TITLE

IL-23R is epigenetically regulated and modulated by chemotherapy in Non-Small Cell Lung Cancer

AUTHOR(S)
Baird, Anne-Marie; Dockry^2,3, √Čilis; Daly, Anne; Stack, Emma; Doherty, Derek G.; O'Byrne, Kenneth J.; Gray, Steven G.
PUB. DATE
June 2013
SOURCE
Frontiers in Oncology;Jun2013, Vol. 3, p1
SOURCE TYPE
Academic Journal
DOC. TYPE
Article
ABSTRACT
The IL-23/IL-23R signalling axis is an important inflammatory pathway, involved in the stimulation and regulation of the T helper (Th) 17 lymphocytes, resulting in the production of IL-17. Aside from auto-immunity, this cytokine has also been linked to carcinogenesis and polymorphisms in the IL-23R gene are associated with an increased risk for the development of a number of different cancers. Activation of the IL-23 pathway results in the up regulation of STAT3 and it is thought that the pathological consequences associated with this are in part due to the production of IL-17. We have previously identified IL-23A as pro-proliferative and epigenetically regulated in non-small cell lung cancer (NSCLC). The current study aims to evaluate IL-23R in greater detail in NSCLC. We demonstrate that IL-23R is expressed and epigenetically regulated in NSCLC through histone post translation modifications and CpG island methylation. In addition, Gemcitabine treatment, a chemotherapy drug used in the treatment of NSCLC, resulted in the up regulation of the IL-23R. Furthermore, Apilimod (STA 5326), a small molecule which blocks the expression of IL-23 and IL-12, reduced the proliferative capacity of NSCLC cells, particularly in the adenocarcinoma (A549) sub-type. Apilimod is currently undergoing investigation in a number of clinical trials for the treatment of auto-immune conditions such as Crohn's disease and Rheumatoid Arthritis. Our results may have implications for treating NSCLC patients with Gemcitabine or epigenetic targeted therapies. However, Apilimod may possibly provide a new treatment avenue for NSCLC patients. Work is currently ongoing to further delineate the IL-23/IL-23R axis in this disease.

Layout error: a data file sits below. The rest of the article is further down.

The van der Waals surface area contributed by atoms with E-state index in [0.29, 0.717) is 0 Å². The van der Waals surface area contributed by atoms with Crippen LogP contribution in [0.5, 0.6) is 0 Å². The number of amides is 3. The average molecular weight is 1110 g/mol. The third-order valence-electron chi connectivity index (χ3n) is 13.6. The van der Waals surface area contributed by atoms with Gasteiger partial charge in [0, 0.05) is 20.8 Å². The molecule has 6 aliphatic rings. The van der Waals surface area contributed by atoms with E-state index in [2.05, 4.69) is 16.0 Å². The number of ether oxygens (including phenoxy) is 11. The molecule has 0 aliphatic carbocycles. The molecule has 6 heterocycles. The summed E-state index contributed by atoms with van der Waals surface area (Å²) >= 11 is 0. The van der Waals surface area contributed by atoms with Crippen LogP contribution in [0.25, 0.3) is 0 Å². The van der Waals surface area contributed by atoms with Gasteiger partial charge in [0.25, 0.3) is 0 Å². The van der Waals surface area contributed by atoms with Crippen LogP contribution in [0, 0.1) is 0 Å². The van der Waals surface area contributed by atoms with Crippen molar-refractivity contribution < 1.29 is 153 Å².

ACCESSION #
88067189

 

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